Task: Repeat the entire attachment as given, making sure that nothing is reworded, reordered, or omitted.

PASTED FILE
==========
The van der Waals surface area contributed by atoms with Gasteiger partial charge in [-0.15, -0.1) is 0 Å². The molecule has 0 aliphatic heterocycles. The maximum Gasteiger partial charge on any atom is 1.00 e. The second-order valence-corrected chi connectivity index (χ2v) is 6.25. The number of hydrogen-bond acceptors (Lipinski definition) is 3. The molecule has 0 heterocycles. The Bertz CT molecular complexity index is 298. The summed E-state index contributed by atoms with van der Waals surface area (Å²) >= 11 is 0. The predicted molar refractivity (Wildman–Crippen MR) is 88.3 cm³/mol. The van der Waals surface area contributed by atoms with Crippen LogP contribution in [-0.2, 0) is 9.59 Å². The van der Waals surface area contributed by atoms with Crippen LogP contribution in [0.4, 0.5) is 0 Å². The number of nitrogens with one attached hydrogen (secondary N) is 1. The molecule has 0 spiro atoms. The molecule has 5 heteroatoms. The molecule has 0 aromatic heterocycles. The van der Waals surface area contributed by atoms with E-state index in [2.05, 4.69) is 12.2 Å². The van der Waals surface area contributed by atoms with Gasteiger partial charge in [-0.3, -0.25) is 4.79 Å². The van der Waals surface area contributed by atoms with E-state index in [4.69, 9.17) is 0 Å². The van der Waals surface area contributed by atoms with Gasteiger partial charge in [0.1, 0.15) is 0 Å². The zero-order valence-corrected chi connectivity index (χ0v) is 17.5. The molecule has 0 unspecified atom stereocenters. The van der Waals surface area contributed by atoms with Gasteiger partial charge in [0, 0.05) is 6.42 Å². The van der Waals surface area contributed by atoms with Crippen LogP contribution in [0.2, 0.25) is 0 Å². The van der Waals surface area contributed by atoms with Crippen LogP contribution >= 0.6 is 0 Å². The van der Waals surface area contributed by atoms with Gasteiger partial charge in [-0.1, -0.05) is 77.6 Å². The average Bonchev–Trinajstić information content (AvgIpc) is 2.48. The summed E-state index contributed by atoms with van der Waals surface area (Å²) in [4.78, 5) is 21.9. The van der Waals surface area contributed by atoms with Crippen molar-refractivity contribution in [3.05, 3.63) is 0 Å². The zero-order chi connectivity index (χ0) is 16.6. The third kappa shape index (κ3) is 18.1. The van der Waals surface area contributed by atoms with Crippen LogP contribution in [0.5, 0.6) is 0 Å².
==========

The van der Waals surface area contributed by atoms with Gasteiger partial charge in [-0.15, -0.1) is 0 Å². The molecule has 0 aliphatic heterocycles. The maximum Gasteiger partial charge on any atom is 1.00 e. The second-order valence-corrected chi connectivity index (χ2v) is 6.25. The number of hydrogen-bond acceptors (Lipinski definition) is 3. The molecule has 0 heterocycles. The Bertz CT molecular complexity index is 298. The summed E-state index contributed by atoms with van der Waals surface area (Å²) >= 11 is 0. The predicted molar refractivity (Wildman–Crippen MR) is 88.3 cm³/mol. The van der Waals surface area contributed by atoms with Crippen LogP contribution in [-0.2, 0) is 9.59 Å². The van der Waals surface area contributed by atoms with Crippen LogP contribution in [0.4, 0.5) is 0 Å². The number of nitrogens with one attached hydrogen (secondary N) is 1. The molecule has 0 spiro atoms. The molecule has 5 heteroatoms. The molecule has 0 aromatic heterocycles. The van der Waals surface area contributed by atoms with E-state index in [2.05, 4.69) is 12.2 Å². The van der Waals surface area contributed by atoms with Gasteiger partial charge in [-0.3, -0.25) is 4.79 Å². The van der Waals surface area contributed by atoms with E-state index in [4.69, 9.17) is 0 Å². The van der Waals surface area contributed by atoms with Gasteiger partial charge in [0.1, 0.15) is 0 Å². The zero-order valence-corrected chi connectivity index (χ0v) is 17.5. The molecule has 0 unspecified atom stereocenters. The van der Waals surface area contributed by atoms with Gasteiger partial charge in [0, 0.05) is 6.42 Å². The van der Waals surface area contributed by atoms with Crippen LogP contribution in [0.2, 0.25) is 0 Å². The van der Waals surface area contributed by atoms with Crippen LogP contribution >= 0.6 is 0 Å². The van der Waals surface area contributed by atoms with Gasteiger partial charge in [-0.1, -0.05) is 77.6 Å². The average Bonchev–Trinajstić information content (AvgIpc) is 2.48. The summed E-state index contributed by atoms with van der Waals surface area (Å²) in [4.78, 5) is 21.9. The van der Waals surface area contributed by atoms with Crippen molar-refractivity contribution in [3.05, 3.63) is 0 Å². The zero-order chi connectivity index (χ0) is 16.6. The third kappa shape index (κ3) is 18.1. The van der Waals surface area contributed by atoms with Crippen LogP contribution in [0.5, 0.6) is 0 Å².